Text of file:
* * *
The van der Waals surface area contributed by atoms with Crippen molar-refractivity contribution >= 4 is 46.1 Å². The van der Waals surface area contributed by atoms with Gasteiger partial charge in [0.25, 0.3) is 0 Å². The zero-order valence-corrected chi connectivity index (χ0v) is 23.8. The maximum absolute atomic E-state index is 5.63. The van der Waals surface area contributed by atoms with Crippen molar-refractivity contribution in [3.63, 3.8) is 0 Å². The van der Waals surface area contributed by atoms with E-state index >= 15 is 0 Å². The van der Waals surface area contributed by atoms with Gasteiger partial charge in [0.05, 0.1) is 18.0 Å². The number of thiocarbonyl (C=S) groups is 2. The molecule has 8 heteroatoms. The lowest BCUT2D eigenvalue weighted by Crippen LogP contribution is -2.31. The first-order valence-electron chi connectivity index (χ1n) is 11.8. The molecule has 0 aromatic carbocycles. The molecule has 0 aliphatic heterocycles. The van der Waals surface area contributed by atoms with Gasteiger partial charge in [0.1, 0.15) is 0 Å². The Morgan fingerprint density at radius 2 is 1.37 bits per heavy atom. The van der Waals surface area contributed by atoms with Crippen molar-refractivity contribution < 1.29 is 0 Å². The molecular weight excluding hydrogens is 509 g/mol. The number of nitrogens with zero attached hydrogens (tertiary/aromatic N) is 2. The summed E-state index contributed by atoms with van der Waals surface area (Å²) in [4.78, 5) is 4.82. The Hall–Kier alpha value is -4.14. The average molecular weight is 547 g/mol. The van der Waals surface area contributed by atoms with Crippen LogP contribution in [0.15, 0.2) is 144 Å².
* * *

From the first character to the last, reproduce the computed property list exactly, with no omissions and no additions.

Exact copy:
The van der Waals surface area contributed by atoms with Crippen molar-refractivity contribution >= 4 is 46.1 Å². The van der Waals surface area contributed by atoms with Gasteiger partial charge in [0.25, 0.3) is 0 Å². The zero-order valence-corrected chi connectivity index (χ0v) is 23.8. The maximum absolute atomic E-state index is 5.63. The van der Waals surface area contributed by atoms with Crippen molar-refractivity contribution in [3.63, 3.8) is 0 Å². The van der Waals surface area contributed by atoms with E-state index >= 15 is 0 Å². The van der Waals surface area contributed by atoms with Gasteiger partial charge in [0.05, 0.1) is 18.0 Å². The number of thiocarbonyl (C=S) groups is 2. The molecule has 8 heteroatoms. The lowest BCUT2D eigenvalue weighted by Crippen LogP contribution is -2.31. The first-order valence-electron chi connectivity index (χ1n) is 11.8. The molecule has 0 aromatic carbocycles. The molecule has 0 aliphatic heterocycles. The van der Waals surface area contributed by atoms with Gasteiger partial charge in [0.1, 0.15) is 0 Å². The Morgan fingerprint density at radius 2 is 1.37 bits per heavy atom. The van der Waals surface area contributed by atoms with Crippen molar-refractivity contribution < 1.29 is 0 Å². The molecular weight excluding hydrogens is 509 g/mol. The number of nitrogens with zero attached hydrogens (tertiary/aromatic N) is 2. The summed E-state index contributed by atoms with van der Waals surface area (Å²) in [4.78, 5) is 4.82. The Hall–Kier alpha value is -4.14. The average molecular weight is 547 g/mol. The van der Waals surface area contributed by atoms with Crippen LogP contribution in [0.15, 0.2) is 144 Å².